Europe: EU / UK regulatory roundup
A round up of recent regulatory developments in the EU and UK.
Welcome to our third edition of Competition World in 2016 focusing on technology. Our teams from around the world share their insights into the role of technology in investigations, how technology is being manipulated by cartelists, how policy is evolving to keep up with technological advancements and the competition implications of digital disruption, among other hot topics.
We start in North America, examining the powers that antitrust and competition authorities have to seize data located on foreign servers. In the United States, the courts recently ruled definitively that Microsoft did not have to produce emails hosted on a server outside the US. We review the Microsoft opinion, consider its impact on whether antitrust authorities can obtain data located on foreign servers, and discuss the approaches of the Canadian and the European competition authorities on this issue.
Next, we examine Canada’s evolving innovation agenda and its impact on competition policy, from the Competition Bureau’s commitment to keeping pace with the changes wrought by new technologies and business innovations on the Canadian marketplace to the recent decisional practice of the Competition Tribunal assessing the impact of anti-competitive conduct on innovation.
As we move across to Europe, we comment first on a recent UK cartel case involving online retailers who used the tools of their trade to coordinate their activities. The companies in question relied upon a specific computer algorithm that coordinated changes in their respective prices for wall posters to implement and maintain the cartel. We comment on the speed with which the case was dispatched, the support provided by the US authorities and the increased scrutiny likely to be faced by online retailers fuelled by this case.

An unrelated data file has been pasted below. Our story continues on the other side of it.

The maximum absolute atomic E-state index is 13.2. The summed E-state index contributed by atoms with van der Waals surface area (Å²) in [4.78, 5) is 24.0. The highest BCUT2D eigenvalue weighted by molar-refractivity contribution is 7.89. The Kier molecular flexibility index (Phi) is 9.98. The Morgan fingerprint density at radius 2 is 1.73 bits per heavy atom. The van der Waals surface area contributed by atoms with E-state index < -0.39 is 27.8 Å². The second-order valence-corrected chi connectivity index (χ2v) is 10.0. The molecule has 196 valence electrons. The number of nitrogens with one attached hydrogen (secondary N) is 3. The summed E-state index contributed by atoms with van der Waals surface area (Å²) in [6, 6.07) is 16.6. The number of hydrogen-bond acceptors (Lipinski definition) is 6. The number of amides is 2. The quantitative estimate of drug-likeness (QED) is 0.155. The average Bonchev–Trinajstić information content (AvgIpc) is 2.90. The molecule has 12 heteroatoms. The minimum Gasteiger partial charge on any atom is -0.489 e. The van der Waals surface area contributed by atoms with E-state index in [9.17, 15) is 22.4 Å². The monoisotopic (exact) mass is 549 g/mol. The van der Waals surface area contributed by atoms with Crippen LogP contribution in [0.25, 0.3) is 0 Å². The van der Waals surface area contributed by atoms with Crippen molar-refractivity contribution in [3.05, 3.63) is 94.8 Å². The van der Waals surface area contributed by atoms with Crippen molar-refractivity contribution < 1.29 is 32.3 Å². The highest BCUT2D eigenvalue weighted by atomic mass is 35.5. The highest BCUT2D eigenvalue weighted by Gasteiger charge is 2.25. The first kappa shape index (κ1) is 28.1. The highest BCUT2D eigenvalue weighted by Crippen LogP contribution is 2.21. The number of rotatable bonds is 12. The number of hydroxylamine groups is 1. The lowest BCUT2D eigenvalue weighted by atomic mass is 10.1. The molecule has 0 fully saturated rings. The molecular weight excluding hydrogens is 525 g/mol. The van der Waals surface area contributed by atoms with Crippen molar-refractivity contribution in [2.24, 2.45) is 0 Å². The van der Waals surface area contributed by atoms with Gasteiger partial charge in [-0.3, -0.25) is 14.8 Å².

We then ask whether proposals in Germany to extend the scope of its national merger control regime to capture digital deals offers a helpful blueprint for Europe. The fact that deals, such as Facebook/WhatsApp, do not qualify for review under traditional turnover-based thresholds has driven German legislators to propose the introduction of a value-based threshold which would permit the authorities to review a deal where the parties have no or low turnover but which has the potential to impact competition. The European Commission is now consulting on similar proposals.
Turning to France, we examine the joint report by the German and French competition authorities, “Competition Law and Data” and discuss the role of big data as a source of power and transparency in markets.
Next, we look more generally at the competition issues arising as a result of emerging digital technologies and examine the competition implications of ‘digital disruption’ and how the competition landscape is likely to evolve in future years.
Finally, we look at competition issues in nascent technology markets focusing specifically on blockchain technologies and examining four key issues: the difference between competition in the market and for the market; the adoption of technical standards; the gating effect for participating in a permissioned blockchain; and the potential scope for blockchain to be used as a method to facilitate collusive behavior.
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On July 16, 2020, the Court of Justice of the European Union (CJEU) published its decision in the landmark case Data Protection Commissioner v Facebook Ireland Ltd, Maximilian Schrems and intervening parties, Case C-311/18 (known as the Schrems II case).
On July 7, 2020, the Commission de Surveillance du Secteur Financier (CSSF) issued an FAQ document on Circular 02/77 concerning the protection of investors in case of NAV calculation errors and the correction of the consequences resulting from non-compliance with the investment rules applicable to undertakings for collective investment (the FAQ).